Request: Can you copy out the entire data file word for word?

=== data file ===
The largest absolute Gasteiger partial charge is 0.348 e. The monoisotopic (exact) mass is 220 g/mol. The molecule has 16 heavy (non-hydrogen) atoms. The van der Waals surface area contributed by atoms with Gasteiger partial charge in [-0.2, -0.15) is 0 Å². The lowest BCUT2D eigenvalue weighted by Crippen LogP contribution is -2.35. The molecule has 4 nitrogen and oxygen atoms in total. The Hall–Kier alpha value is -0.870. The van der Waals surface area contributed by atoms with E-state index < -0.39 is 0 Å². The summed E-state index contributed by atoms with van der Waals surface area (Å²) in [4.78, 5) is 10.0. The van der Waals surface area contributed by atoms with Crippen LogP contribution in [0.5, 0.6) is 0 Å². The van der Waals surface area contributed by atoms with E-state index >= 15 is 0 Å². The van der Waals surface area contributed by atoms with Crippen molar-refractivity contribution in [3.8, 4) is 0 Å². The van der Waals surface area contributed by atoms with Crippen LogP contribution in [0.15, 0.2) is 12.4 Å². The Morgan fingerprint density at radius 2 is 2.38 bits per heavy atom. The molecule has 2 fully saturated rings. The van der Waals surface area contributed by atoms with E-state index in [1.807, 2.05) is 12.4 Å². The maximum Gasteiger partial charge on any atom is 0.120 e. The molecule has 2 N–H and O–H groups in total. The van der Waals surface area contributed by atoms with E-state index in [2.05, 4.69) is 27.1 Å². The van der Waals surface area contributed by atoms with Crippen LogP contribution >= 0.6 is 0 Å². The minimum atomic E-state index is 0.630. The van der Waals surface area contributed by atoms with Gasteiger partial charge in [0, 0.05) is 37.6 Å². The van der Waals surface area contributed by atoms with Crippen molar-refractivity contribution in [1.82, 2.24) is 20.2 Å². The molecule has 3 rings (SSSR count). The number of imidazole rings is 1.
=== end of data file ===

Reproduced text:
The largest absolute Gasteiger partial charge is 0.348 e. The monoisotopic (exact) mass is 220 g/mol. The molecule has 16 heavy (non-hydrogen) atoms. The van der Waals surface area contributed by atoms with Gasteiger partial charge in [-0.2, -0.15) is 0 Å². The lowest BCUT2D eigenvalue weighted by Crippen LogP contribution is -2.35. The molecule has 4 nitrogen and oxygen atoms in total. The Hall–Kier alpha value is -0.870. The van der Waals surface area contributed by atoms with E-state index < -0.39 is 0 Å². The summed E-state index contributed by atoms with van der Waals surface area (Å²) in [4.78, 5) is 10.0. The van der Waals surface area contributed by atoms with Crippen LogP contribution in [0.5, 0.6) is 0 Å². The van der Waals surface area contributed by atoms with E-state index >= 15 is 0 Å². The van der Waals surface area contributed by atoms with Crippen molar-refractivity contribution in [3.8, 4) is 0 Å². The van der Waals surface area contributed by atoms with Crippen LogP contribution in [0.15, 0.2) is 12.4 Å². The Morgan fingerprint density at radius 2 is 2.38 bits per heavy atom. The molecule has 2 fully saturated rings. The van der Waals surface area contributed by atoms with E-state index in [1.807, 2.05) is 12.4 Å². The maximum Gasteiger partial charge on any atom is 0.120 e. The molecule has 2 N–H and O–H groups in total. The van der Waals surface area contributed by atoms with E-state index in [2.05, 4.69) is 27.1 Å². The van der Waals surface area contributed by atoms with Crippen LogP contribution >= 0.6 is 0 Å². The minimum atomic E-state index is 0.630. The van der Waals surface area contributed by atoms with Gasteiger partial charge in [0, 0.05) is 37.6 Å². The van der Waals surface area contributed by atoms with Crippen molar-refractivity contribution in [1.82, 2.24) is 20.2 Å². The molecule has 3 rings (SSSR count). The number of imidazole rings is 1.